Jack Collison: Mark Noble sets the standards every day
Jack Collison followed Mark Noble through the ranks at the Academy of Football and into the West Ham United first team. There, they played together 82 times between 2008 and 2014, including the 2012 Championship Play-Off final and forged a close relationship on and off the pitch. Here, the former Academy of Football coach pays tribute to his old teammate after watching Noble reach 500 appearances in Claret and Blue…
Mark Noble, 500th game – unbelievable scenes.
Things that stand out about Nobes? Off the pitch, obviously he’s a leader, legend, but probably the biggest story that stands out for me was when myself and Tonks (James Tomkins), all excited, got to travel with the first team to the famous 2006 FA Cup final.
Alan Pardew took us. We thought we were the big dogs, strolling around Celtic Manor giving it the big ‘un, and we decided to go out and have a little game of golf on the putting green, because we were away with the first team and were feeling pretty cool.
We must have been out about 20 minutes and we came back, and our room was completely trashed. The bed was everywhere, stuff everywhere! – it was a complete state. Tonks and me were obviously a bit gutted. We opened the balcony door to try and receive our mattress, and you could just hear giggling. The next thing you just see Nobes’ big nose hanging out from his balcony, and then Chrissy Cohen and him were in stitches.
I think that was Nobes’ way of welcoming us into the first team, and obviously after that day he looked after us unbelievably well.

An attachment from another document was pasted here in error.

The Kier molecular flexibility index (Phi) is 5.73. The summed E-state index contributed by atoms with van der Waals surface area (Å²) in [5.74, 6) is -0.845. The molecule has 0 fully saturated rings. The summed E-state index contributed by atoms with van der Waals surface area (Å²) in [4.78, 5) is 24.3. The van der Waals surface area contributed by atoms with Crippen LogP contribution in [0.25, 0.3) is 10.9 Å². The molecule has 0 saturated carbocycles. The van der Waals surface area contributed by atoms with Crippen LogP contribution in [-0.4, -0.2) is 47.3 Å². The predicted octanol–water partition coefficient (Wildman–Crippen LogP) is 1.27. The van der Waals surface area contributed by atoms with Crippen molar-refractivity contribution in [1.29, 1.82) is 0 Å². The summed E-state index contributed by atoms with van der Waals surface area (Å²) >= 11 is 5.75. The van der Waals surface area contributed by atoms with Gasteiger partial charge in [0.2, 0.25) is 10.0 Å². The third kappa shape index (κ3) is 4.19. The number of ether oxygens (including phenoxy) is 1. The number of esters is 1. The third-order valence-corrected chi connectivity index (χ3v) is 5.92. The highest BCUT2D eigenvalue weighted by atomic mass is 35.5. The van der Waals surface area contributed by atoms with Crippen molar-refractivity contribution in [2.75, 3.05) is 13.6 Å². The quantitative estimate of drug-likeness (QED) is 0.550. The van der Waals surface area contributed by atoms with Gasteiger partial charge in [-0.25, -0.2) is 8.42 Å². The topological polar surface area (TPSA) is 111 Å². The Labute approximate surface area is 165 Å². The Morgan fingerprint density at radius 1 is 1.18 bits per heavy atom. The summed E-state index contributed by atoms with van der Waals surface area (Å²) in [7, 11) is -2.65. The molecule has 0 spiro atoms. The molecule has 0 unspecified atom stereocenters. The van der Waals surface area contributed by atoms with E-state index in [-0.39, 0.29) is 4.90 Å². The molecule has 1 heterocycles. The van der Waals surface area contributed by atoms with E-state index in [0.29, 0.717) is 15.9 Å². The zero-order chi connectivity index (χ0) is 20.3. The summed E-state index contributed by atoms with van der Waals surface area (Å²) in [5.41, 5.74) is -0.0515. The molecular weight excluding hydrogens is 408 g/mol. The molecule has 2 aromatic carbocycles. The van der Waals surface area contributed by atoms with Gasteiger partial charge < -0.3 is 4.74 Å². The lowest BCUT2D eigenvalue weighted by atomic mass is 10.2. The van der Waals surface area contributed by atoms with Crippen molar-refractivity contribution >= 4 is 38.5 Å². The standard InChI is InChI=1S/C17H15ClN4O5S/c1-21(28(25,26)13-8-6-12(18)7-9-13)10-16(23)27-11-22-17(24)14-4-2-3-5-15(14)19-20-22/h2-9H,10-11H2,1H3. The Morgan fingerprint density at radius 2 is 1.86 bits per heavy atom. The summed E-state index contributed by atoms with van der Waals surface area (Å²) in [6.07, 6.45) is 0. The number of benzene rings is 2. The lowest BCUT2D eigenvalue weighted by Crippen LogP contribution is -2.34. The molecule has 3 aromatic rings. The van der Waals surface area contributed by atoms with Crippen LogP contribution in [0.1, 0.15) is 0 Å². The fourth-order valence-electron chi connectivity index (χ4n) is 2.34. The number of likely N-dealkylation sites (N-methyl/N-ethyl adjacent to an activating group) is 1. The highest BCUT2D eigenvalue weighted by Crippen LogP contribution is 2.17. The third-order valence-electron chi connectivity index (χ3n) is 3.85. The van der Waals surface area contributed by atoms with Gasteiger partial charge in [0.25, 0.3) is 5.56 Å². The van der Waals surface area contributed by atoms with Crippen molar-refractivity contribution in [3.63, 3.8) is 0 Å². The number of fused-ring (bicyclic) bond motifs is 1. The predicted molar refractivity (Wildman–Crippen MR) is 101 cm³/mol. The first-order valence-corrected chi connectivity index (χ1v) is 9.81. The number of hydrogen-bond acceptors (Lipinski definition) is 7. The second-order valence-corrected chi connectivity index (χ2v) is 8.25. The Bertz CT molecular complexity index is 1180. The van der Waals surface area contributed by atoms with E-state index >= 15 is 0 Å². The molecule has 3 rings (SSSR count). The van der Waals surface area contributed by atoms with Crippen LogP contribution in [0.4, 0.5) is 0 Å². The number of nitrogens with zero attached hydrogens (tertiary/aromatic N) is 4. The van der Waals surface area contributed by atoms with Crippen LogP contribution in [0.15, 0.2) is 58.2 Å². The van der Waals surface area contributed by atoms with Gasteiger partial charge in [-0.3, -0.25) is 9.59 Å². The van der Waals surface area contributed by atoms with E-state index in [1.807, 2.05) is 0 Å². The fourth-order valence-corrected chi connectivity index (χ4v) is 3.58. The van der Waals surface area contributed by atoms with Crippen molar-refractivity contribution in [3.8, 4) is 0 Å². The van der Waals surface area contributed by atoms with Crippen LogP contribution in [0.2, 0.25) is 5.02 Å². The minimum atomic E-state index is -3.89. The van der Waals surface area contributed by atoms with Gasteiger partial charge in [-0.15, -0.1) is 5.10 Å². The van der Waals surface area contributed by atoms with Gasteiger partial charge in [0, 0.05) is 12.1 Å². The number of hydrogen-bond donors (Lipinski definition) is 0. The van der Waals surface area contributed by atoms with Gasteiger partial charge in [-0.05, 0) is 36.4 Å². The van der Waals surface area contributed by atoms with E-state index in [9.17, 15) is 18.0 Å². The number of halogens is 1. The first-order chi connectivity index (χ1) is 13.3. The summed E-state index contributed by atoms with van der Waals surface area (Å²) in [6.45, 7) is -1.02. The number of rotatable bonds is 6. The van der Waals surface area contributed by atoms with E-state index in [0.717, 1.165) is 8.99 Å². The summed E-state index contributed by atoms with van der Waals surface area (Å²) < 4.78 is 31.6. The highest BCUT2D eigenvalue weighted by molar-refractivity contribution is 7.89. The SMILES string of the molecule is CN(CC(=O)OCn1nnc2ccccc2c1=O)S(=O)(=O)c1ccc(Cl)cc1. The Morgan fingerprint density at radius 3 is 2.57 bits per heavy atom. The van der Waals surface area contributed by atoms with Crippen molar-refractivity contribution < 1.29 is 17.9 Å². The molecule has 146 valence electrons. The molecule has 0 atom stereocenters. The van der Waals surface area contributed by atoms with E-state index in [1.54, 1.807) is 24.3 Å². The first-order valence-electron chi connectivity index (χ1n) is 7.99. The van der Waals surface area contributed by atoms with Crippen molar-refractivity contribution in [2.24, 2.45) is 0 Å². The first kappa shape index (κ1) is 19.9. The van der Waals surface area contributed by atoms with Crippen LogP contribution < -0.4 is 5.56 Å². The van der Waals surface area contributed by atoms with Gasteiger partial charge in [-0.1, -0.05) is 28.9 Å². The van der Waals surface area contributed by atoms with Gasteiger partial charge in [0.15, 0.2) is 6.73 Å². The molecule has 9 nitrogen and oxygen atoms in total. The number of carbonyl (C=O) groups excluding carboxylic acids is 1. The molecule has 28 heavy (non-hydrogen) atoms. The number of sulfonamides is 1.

It’s been amazing to see him go on and do so well and play so many games, and be such a big part of everything that’s been great at West Ham, both on and off the pitch.
Probably the biggest compliment I can pay him on the pitch is that I think he’s a fantastic player, sets the standards every day in training, and that’s why he’s had such an amazing career: because that will to win, that desire, that enthusiasm and love for the game and the Club is something that’s shone out of him from a young age, and that’s why he’s still playing now.
I suppose the biggest thing for me, playing alongside Nobes, is his bravery, and not just his bravery to go and kick people and make tackles, but his bravery to take the ball under pressure. When we’re really under pressure, maybe not performing well as a team, Nobes still wants the ball, never goes hiding, and is always willing to drive the team forwards, do his part and lead the team by example.
That’s what I love about him – an unbelievable geezer, an unbelievable man, and I’m very thankful for everything he’s done for me.
Congratulations Nobes, I’m really proud of you. I reckon you’ve got a couple more left in you yet, too!